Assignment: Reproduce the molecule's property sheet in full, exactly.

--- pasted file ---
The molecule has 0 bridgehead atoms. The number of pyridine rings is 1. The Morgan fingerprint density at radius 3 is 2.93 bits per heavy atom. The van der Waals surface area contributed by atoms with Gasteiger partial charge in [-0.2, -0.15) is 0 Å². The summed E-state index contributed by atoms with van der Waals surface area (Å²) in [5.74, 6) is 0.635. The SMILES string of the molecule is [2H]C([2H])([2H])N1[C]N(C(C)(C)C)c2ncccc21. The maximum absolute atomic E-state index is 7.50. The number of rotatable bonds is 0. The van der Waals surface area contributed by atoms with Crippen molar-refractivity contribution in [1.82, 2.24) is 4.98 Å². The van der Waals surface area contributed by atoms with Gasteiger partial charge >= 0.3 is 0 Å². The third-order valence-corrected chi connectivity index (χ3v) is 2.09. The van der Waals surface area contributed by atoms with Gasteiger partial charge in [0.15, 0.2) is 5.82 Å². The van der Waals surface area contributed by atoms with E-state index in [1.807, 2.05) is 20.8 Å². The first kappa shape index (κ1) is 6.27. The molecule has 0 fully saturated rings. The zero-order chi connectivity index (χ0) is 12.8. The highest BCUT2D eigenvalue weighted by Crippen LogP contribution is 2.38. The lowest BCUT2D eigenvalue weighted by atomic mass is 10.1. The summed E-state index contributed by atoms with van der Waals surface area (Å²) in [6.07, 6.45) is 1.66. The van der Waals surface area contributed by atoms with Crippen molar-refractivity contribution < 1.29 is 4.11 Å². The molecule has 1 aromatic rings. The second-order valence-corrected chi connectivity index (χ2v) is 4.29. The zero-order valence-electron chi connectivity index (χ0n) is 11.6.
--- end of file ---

The molecule has 0 bridgehead atoms. The number of pyridine rings is 1. The Morgan fingerprint density at radius 3 is 2.93 bits per heavy atom. The van der Waals surface area contributed by atoms with Gasteiger partial charge in [-0.2, -0.15) is 0 Å². The summed E-state index contributed by atoms with van der Waals surface area (Å²) in [5.74, 6) is 0.635. The SMILES string of the molecule is [2H]C([2H])([2H])N1[C]N(C(C)(C)C)c2ncccc21. The maximum absolute atomic E-state index is 7.50. The number of rotatable bonds is 0. The van der Waals surface area contributed by atoms with Crippen molar-refractivity contribution in [1.82, 2.24) is 4.98 Å². The van der Waals surface area contributed by atoms with Gasteiger partial charge >= 0.3 is 0 Å². The third-order valence-corrected chi connectivity index (χ3v) is 2.09. The van der Waals surface area contributed by atoms with Gasteiger partial charge in [0.15, 0.2) is 5.82 Å². The van der Waals surface area contributed by atoms with E-state index in [1.807, 2.05) is 20.8 Å². The first kappa shape index (κ1) is 6.27. The molecule has 0 fully saturated rings. The zero-order chi connectivity index (χ0) is 12.8. The highest BCUT2D eigenvalue weighted by Crippen LogP contribution is 2.38. The lowest BCUT2D eigenvalue weighted by atomic mass is 10.1. The summed E-state index contributed by atoms with van der Waals surface area (Å²) in [6.07, 6.45) is 1.66. The van der Waals surface area contributed by atoms with Crippen molar-refractivity contribution < 1.29 is 4.11 Å². The molecule has 1 aromatic rings. The second-order valence-corrected chi connectivity index (χ2v) is 4.29. The zero-order valence-electron chi connectivity index (χ0n) is 11.6.